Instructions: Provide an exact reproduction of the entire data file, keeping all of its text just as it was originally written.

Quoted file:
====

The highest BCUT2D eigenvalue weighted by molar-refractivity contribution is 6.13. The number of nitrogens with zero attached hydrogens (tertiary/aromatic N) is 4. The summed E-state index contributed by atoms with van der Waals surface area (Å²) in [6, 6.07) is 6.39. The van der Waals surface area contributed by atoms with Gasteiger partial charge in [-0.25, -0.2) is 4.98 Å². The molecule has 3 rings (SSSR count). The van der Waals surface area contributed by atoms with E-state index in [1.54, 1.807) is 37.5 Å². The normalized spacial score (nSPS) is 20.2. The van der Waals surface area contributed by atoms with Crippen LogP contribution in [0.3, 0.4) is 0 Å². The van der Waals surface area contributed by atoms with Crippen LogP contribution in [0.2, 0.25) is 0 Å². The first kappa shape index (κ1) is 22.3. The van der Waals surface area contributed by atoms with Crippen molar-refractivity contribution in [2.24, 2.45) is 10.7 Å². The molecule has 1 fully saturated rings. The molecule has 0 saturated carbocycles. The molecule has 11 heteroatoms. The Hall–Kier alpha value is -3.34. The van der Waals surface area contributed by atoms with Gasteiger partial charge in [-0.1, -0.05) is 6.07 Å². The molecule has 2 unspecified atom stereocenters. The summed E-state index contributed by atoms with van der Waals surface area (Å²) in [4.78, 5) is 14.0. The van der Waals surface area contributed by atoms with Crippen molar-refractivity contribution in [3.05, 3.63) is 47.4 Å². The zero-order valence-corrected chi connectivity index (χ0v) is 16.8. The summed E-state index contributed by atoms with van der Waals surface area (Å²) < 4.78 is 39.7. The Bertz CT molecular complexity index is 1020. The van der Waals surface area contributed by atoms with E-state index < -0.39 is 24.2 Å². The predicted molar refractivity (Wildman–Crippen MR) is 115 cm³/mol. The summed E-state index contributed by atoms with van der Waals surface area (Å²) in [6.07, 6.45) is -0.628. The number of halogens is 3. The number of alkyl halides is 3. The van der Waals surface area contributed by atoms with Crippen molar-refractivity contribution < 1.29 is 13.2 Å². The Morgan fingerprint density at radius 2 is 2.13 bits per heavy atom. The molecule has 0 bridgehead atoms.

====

The highest BCUT2D eigenvalue weighted by molar-refractivity contribution is 6.13. The number of nitrogens with zero attached hydrogens (tertiary/aromatic N) is 4. The summed E-state index contributed by atoms with van der Waals surface area (Å²) in [6, 6.07) is 6.39. The van der Waals surface area contributed by atoms with Gasteiger partial charge in [-0.25, -0.2) is 4.98 Å². The molecule has 3 rings (SSSR count). The van der Waals surface area contributed by atoms with E-state index in [1.54, 1.807) is 37.5 Å². The normalized spacial score (nSPS) is 20.2. The van der Waals surface area contributed by atoms with Crippen LogP contribution in [0.3, 0.4) is 0 Å². The van der Waals surface area contributed by atoms with Crippen LogP contribution in [0.2, 0.25) is 0 Å². The first kappa shape index (κ1) is 22.3. The van der Waals surface area contributed by atoms with Crippen molar-refractivity contribution in [2.24, 2.45) is 10.7 Å². The molecule has 1 fully saturated rings. The molecule has 0 saturated carbocycles. The molecule has 11 heteroatoms. The Hall–Kier alpha value is -3.34. The van der Waals surface area contributed by atoms with Gasteiger partial charge in [-0.1, -0.05) is 6.07 Å². The molecule has 2 unspecified atom stereocenters. The summed E-state index contributed by atoms with van der Waals surface area (Å²) in [4.78, 5) is 14.0. The van der Waals surface area contributed by atoms with Crippen molar-refractivity contribution in [3.05, 3.63) is 47.4 Å². The zero-order valence-corrected chi connectivity index (χ0v) is 16.8. The summed E-state index contributed by atoms with van der Waals surface area (Å²) < 4.78 is 39.7. The Bertz CT molecular complexity index is 1020. The van der Waals surface area contributed by atoms with E-state index < -0.39 is 24.2 Å². The predicted molar refractivity (Wildman–Crippen MR) is 115 cm³/mol. The summed E-state index contributed by atoms with van der Waals surface area (Å²) in [6.07, 6.45) is -0.628. The number of halogens is 3. The number of alkyl halides is 3. The van der Waals surface area contributed by atoms with Crippen molar-refractivity contribution < 1.29 is 13.2 Å². The Morgan fingerprint density at radius 2 is 2.13 bits per heavy atom. The molecule has 0 bridgehead atoms.